By A Spider's Thread

[Amazon Link]

So about ten years ago, I got the bright idea to read all the Edgar Award "Best Novel" nominees for 2005. This was a stupid idea, as it turns out. I read the winner California Girl, back in 2006. I picked up another nominee, Out of the Deep I Cry in 2008. And now I've read another. Yes, it's good. But what was I thinking?

This book is the eighth entry in author Laura Lippman's series featuring Baltimore private investigator Tess Monaghan (since grown to an even dozen). Tess is the offspring of an Irish father and a Jewish mother; the latter heritage helps her here. Wealthy furrier Mark Rubin's wife and three children have vanished; since there's no indication of foul play, but Rubin's anxious to avoid public scrutiny, he hires Tess to track down his family. Rubin is very much an Orthodox Jew, even declining to shake Tess's hand at their first meeting. (Yes, that's a thing.)

There is, of course, more than meets the eye. Ms. Lippman uses third-person, multiple POV to tell the story, so we know that Rubin's wife is driving through the Midwest with the mysterious, malevolent Zeke. The kids are unwilling tagalongs, and Zeke's not above sticking the oldest boy, Isaac, into the car trunk when he gets obstreperous. Everyone's motives are mysterious, and are revealed only gradually over the course of the book.

It becomes clear to Tess that Rubin isn't being entirely forthcoming with his wife's history. Is that due to a desire for privacy or something more sinister? Nevertheless, Rubin and Tess develop an interesting relationship, to the extent that Tess is reluctant to honestly convey to him what she learns about the peripatetic Mrs. Rubin.

Despite being number eight of a series, the book works pretty well on its own, without my having first read entries one through seven. There are some refrences to harrowing incidents in a previous book, mooning over an absent boyfriend, preparations for the upcoming wedding of a beloved aunt. That's to be expected.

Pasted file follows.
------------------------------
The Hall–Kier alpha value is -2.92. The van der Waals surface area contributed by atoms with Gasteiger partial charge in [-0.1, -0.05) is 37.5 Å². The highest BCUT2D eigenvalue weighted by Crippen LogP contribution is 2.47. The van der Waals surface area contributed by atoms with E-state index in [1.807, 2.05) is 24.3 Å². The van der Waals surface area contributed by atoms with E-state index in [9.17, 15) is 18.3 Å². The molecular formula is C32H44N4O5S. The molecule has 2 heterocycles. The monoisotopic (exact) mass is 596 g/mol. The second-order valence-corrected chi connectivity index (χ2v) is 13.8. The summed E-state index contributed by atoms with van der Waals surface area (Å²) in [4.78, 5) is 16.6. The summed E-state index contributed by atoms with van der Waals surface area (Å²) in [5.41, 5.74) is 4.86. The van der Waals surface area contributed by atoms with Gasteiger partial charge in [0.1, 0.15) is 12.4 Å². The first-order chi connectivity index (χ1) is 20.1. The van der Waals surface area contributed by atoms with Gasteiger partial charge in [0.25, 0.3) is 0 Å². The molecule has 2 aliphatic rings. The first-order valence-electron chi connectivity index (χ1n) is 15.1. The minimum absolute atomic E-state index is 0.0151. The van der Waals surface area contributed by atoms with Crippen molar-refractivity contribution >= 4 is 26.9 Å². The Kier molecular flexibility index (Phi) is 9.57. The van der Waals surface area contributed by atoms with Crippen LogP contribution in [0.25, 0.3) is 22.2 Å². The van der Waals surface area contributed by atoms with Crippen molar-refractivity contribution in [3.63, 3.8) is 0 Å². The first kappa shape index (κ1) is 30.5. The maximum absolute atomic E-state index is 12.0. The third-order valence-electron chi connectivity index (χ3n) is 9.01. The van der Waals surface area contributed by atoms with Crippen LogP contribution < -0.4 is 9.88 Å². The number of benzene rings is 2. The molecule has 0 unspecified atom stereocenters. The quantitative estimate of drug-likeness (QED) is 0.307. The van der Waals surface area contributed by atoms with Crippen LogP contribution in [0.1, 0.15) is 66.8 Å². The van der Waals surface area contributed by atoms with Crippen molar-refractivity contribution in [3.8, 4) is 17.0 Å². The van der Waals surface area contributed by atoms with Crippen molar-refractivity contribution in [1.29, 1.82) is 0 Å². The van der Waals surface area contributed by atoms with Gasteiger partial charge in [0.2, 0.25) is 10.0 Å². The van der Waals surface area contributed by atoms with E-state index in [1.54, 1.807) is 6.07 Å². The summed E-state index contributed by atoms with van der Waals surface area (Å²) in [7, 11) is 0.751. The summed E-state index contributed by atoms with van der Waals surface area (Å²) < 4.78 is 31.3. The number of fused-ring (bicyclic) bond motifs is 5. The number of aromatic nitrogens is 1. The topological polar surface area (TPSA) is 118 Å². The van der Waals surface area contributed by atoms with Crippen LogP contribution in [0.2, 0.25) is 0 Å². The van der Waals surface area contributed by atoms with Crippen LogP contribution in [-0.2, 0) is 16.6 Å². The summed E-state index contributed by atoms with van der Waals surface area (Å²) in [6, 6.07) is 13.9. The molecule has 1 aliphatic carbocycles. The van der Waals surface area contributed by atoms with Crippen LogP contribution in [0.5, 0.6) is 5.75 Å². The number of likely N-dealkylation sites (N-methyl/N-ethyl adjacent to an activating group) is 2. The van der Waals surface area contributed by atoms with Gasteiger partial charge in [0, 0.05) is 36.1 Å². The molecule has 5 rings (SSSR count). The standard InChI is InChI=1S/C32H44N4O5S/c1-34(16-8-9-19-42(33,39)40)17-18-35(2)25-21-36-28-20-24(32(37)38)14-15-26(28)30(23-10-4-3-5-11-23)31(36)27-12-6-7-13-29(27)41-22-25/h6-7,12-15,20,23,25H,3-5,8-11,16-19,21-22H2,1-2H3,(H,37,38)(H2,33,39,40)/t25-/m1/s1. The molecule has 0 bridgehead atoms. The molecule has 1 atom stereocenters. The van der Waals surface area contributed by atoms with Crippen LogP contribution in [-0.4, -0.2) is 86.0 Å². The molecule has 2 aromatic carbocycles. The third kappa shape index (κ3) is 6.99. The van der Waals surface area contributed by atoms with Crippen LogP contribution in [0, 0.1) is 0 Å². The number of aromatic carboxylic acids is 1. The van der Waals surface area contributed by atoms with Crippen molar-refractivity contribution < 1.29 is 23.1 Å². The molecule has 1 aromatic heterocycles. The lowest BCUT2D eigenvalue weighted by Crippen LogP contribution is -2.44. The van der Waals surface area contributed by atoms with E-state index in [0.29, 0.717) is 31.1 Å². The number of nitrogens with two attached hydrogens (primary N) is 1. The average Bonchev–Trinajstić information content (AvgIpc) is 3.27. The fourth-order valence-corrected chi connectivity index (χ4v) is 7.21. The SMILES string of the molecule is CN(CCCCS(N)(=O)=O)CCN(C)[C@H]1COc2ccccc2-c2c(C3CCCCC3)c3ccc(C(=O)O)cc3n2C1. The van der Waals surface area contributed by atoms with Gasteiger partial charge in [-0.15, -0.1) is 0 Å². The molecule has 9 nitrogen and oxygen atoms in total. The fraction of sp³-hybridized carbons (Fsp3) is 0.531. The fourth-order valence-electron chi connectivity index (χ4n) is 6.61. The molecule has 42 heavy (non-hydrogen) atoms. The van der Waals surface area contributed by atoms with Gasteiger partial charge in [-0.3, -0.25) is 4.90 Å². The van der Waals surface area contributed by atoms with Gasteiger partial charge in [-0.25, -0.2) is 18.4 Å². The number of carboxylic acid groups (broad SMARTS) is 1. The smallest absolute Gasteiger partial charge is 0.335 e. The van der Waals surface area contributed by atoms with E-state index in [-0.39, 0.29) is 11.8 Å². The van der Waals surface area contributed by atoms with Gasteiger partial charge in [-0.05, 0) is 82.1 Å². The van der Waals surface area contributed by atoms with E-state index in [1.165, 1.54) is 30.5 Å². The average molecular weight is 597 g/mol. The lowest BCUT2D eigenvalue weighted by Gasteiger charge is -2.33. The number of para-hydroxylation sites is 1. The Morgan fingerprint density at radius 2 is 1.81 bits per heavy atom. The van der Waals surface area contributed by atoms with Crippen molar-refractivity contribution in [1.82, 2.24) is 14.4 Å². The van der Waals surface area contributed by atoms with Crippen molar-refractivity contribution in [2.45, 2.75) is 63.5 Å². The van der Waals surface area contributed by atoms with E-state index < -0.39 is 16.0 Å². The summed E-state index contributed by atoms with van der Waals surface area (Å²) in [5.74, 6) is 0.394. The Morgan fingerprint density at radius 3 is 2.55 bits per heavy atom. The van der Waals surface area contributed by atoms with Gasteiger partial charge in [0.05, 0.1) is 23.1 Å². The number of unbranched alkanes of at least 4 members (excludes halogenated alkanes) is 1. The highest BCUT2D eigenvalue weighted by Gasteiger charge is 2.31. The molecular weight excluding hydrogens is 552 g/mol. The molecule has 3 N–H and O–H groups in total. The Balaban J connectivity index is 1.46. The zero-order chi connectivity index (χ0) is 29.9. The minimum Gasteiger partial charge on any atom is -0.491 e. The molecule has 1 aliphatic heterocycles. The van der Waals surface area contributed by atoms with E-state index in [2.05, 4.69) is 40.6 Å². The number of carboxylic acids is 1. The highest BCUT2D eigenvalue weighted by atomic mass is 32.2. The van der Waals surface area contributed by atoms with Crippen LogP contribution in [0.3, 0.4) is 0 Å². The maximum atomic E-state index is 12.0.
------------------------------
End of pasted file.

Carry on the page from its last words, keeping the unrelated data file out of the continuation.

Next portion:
I am not sure whether I will continue with my plan to read all the 2005 Edgar nominees. Not sure, either, whether I'll read more Laura Lippman. She's very good, but geez my TBR pile is really tall without adding eleven more.

Shaun the Sheep Movie

[4.0 stars] [IMDb Link] [Amazon Link]

Obtained this from Netflix knowing nothing about Shaun the Sheep, but acquainted with the work of Aardman Animations through Wallace and Gromit. It is ostensibly for the kids, but you can see what the DVD box over there claims: "Will delight kids and adults alike". This is true.

Shaun is a bit of a scamp, as it turns out. The grind of doing the same thing on the farm every darn day has come to bug him a bit, so he decides to hatch a wacky plot to fool the farmer that runs things. His scheme goes way off the rails, and before you know it, everyone (save the pigs) are in the "Big City", trying to avoid the Animal Control officer, and make their way back to rural bliss.

There are gags of all sorts, many of which will go right over the tiny heads of young 'uns. (Like a Hannibal Lecter sight gag.)

I looked in vain for the subtitle setting. Then felt kind of sheepish (pun intended), as it developed that the movie is dialog-free.